What is the Lemon Law?

By Teo Spengler - Updated April 16, 2018
In troubles - unhappy woman in car

Lemon laws protect consumers who buy new cars. Those who have never had a bad experience with a new car may wonder why lemon laws are necessary. If the car is defective, the dealer will replace it, right? Maybe. But maybe not. Warranties usually offer repairs, not replacement. That's why every state in the union, as well as D.C., has its own lemon law requiring an automaker to replace or repurchase a vehicle with a significant defect that the manufacturer cannot repair within a reasonable amount of time.

Tip

A lemon law requires an automaker to replace or repurchase a vehicle, recently purchased by a consumer, if it has a significant defect that the manufacturer cannot repair within a reasonable amount of time.

What is a Lemon Law?

Lemon laws are enacted to protect car buyers who buy "lemons." Often people who buy new cars are delighted with their new wheels, but sometimes serious problems show up. The buyer heads back to the dealer and attempts are made to fix the issues, but it takes a long time or the problem shows up again and again, and the buyer wants out of the deal. But the warranty just talks about repairs; it doesn't provide for returns. This is where lemon laws can help.

All 50 states have lemon laws requiring an auto manufacturer to repurchase a new vehicle if it has a significant defect that will take a long time to fix. Details of lemon laws vary among states, but most state that, if the manufacturer is unable to repair a vehicle within a reasonable amount of time, it must repurchase the vehicle or replace it. The obligation to repurchase may be triggered by the nature of the issue, the amount of time the vehicle is in the shop for one mechanical problem, or the number of times the manufacturer tries to repair it. In general, if the manufacturer has tried to repair the car three or four times or it will be unavailable for use for 30 days or more, the state lemon law kicks in.

Lemon Laws by State

Each state decides on the specifics of its own lemon laws, including the events that trigger the manufacturer's obligation to repurchase. Some state lemon laws limit protection to personal vehicles and exclude business vehicles, and others exclude vehicles over a certain gross weight. But all are variations on the same theme.

In Arizona, lemon laws apply to a vehicle during the warranty period, for two years or for 24,000 miles. All vehicles are covered in this state, as long as they are primarily intended to transport people. Four repair attempts or a period of 30 calendar days out of service triggers the law.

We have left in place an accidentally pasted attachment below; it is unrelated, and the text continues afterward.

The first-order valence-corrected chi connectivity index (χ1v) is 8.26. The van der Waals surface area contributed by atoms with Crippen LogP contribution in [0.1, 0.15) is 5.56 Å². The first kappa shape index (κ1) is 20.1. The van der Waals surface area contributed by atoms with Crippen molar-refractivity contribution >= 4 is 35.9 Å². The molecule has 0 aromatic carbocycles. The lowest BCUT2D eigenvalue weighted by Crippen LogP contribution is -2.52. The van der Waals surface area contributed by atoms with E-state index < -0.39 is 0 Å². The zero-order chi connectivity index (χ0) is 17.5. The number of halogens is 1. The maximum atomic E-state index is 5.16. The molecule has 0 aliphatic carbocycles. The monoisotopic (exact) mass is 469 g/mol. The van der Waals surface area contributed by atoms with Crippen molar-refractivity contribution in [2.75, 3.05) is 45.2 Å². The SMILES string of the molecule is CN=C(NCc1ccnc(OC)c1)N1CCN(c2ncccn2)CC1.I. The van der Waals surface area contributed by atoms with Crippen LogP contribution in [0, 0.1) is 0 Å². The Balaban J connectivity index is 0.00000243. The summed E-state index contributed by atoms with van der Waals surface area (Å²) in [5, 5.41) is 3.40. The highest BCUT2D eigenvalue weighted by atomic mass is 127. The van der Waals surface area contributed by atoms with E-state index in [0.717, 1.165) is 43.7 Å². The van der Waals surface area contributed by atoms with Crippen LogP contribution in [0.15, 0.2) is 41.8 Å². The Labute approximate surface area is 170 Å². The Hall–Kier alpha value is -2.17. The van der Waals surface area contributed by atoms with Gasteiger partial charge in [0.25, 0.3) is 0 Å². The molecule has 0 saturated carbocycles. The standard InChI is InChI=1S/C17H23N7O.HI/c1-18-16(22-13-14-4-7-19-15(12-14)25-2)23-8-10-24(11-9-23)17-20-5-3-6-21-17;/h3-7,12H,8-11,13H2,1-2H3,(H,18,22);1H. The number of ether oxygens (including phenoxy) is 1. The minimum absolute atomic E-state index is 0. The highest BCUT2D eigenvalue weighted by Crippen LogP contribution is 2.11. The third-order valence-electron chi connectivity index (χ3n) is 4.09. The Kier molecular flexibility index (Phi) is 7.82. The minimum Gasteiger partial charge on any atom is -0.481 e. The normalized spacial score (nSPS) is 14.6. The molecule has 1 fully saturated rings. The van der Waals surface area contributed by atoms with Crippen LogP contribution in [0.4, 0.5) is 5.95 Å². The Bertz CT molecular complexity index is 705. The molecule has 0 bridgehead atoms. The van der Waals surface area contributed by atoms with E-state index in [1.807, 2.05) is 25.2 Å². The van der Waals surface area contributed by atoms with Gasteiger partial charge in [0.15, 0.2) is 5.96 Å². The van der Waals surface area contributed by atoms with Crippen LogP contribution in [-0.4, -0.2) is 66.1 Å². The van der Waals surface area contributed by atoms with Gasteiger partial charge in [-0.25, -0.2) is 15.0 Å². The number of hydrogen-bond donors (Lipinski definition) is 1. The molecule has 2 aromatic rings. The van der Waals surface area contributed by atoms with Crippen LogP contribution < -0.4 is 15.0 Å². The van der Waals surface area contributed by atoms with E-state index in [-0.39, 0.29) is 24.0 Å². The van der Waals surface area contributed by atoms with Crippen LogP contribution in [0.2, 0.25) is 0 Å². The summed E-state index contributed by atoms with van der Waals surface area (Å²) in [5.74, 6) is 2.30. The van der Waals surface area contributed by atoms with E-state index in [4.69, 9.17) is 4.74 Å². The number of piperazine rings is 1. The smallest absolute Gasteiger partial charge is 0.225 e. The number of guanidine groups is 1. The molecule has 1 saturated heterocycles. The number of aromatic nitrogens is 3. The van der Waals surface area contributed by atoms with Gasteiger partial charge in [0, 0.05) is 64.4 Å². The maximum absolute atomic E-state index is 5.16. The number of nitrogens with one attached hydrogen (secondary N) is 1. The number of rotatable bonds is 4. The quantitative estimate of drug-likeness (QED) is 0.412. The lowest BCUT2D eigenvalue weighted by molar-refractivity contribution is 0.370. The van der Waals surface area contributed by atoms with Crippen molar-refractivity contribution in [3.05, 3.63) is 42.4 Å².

California limits its lemon law protection to personal vehicles, and it applies for 18 months after purchase or 18,000 miles. You are entitled to return the car in this state if the manufacturer has tried twice to repair a defect that could cause death or serious injury or four repair attempts on a less dangerous defect. Thirty calendar days out of service will also do it.

Under the Minnesota lemon law, the only vehicles covered are those intended for personal or family use at least 40 percent of the time. The law applies for the warranty period or two years, and the obligation to repurchase is triggered by a single repair attempt if the issue is in the braking or steering system. Otherwise, it take four repair attempts or 30 business days out of service.

Can a Used Car Be a Lemon?

Some states include used cars in their lemon laws, while others have separate lemon laws for used cars. Many states include only new vehicles.

For example, the California Lemon Law covers new and used vehicles sold or leased in California that come with the manufacturer’s new vehicle warranty. Minnesota's law also covers used vehicles if they are covered under the original manufacturer's warranty.

New York, on the other hand, has a specific Used Car Lemon Law. A used car qualifies for protection if it meets these requirements:

  • It was purchased, leased or transferred after the earlier of (a) 18,000 miles of operation or (b) two years from the date of originaldelivery; and
  • It was purchased or leased from a New York dealer; and
  • It had a purchase price or lease value of at least $1,500; and
  • It had been driven 100,000 miles or less at the time of purchase or lease; and
  • It is primarily used for personal purposes.

How to Find a Lemon Law Lawyer

Lots of lemon law attorneys advertise on the internet, but that may not be the best way to choose a lawyer. The best way to find a good lemon law lawyer is to ask around. If someone you know can recommend an attorney who is honest and experienced, that's a good option. Otherwise, call your state bar association and ask for a list of highly ranked attorneys who specialize in lemon laws.

About the Author

Teo Spengler earned a J.D. from U.C. Berkeley's Boalt Hall. As an Assistant Attorney General in Juneau, she practiced before the Alaska Supreme Court and the U.S. Supreme Court before opening a plaintiff's personal injury practice in San Francisco. She holds both an M.A. and an M.F.A in creative writing and enjoys writing legal blogs and articles. Her work has appeared in numerous online publications including USA Today, Legal Zoom, eHow Business, Livestrong, SF Gate, Go Banking Rates, Arizona Central, Houston Chronicle, Navy Federal Credit Union, Pearson, Quicken.com, TurboTax.com, and numerous attorney websites. Spengler splits her time between the French Basque Country and Northern California.

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